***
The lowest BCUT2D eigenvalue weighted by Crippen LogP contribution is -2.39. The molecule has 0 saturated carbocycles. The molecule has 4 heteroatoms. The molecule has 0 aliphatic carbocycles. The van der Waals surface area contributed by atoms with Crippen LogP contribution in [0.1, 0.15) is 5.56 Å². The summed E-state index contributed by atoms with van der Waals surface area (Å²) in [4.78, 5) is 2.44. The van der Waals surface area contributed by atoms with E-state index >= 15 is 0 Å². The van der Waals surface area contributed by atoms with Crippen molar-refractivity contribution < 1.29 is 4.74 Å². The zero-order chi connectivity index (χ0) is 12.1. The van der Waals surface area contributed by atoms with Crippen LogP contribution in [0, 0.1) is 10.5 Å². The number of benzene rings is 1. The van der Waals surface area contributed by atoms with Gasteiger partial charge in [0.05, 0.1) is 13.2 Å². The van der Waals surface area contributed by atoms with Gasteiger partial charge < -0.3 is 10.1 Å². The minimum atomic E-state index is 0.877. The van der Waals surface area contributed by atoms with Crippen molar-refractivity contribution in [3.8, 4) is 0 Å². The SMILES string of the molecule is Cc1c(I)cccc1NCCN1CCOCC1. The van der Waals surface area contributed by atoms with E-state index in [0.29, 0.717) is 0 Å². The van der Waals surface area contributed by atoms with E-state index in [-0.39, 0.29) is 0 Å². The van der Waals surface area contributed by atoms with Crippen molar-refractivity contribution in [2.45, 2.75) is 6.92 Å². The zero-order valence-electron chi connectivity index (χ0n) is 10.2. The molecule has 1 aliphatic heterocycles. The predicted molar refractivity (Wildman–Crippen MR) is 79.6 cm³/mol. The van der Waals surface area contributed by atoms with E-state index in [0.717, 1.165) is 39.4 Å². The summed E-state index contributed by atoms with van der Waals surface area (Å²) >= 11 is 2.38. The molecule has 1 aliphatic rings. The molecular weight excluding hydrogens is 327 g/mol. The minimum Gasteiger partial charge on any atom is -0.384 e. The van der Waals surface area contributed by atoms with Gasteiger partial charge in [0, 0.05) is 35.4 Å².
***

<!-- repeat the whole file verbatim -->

The lowest BCUT2D eigenvalue weighted by Crippen LogP contribution is -2.39. The molecule has 0 saturated carbocycles. The molecule has 4 heteroatoms. The molecule has 0 aliphatic carbocycles. The van der Waals surface area contributed by atoms with Crippen LogP contribution in [0.1, 0.15) is 5.56 Å². The summed E-state index contributed by atoms with van der Waals surface area (Å²) in [4.78, 5) is 2.44. The van der Waals surface area contributed by atoms with E-state index >= 15 is 0 Å². The van der Waals surface area contributed by atoms with Crippen molar-refractivity contribution < 1.29 is 4.74 Å². The zero-order chi connectivity index (χ0) is 12.1. The van der Waals surface area contributed by atoms with Crippen LogP contribution in [0, 0.1) is 10.5 Å². The number of benzene rings is 1. The van der Waals surface area contributed by atoms with Gasteiger partial charge in [0.05, 0.1) is 13.2 Å². The van der Waals surface area contributed by atoms with Gasteiger partial charge < -0.3 is 10.1 Å². The minimum atomic E-state index is 0.877. The van der Waals surface area contributed by atoms with Crippen molar-refractivity contribution in [3.8, 4) is 0 Å². The SMILES string of the molecule is Cc1c(I)cccc1NCCN1CCOCC1. The van der Waals surface area contributed by atoms with E-state index in [0.29, 0.717) is 0 Å². The van der Waals surface area contributed by atoms with E-state index in [-0.39, 0.29) is 0 Å². The van der Waals surface area contributed by atoms with Crippen molar-refractivity contribution in [2.45, 2.75) is 6.92 Å². The zero-order valence-electron chi connectivity index (χ0n) is 10.2. The molecule has 1 aliphatic heterocycles. The predicted molar refractivity (Wildman–Crippen MR) is 79.6 cm³/mol. The van der Waals surface area contributed by atoms with E-state index in [0.717, 1.165) is 39.4 Å². The summed E-state index contributed by atoms with van der Waals surface area (Å²) >= 11 is 2.38. The molecule has 1 aliphatic rings. The molecular weight excluding hydrogens is 327 g/mol. The minimum Gasteiger partial charge on any atom is -0.384 e. The van der Waals surface area contributed by atoms with Gasteiger partial charge in [0, 0.05) is 35.4 Å².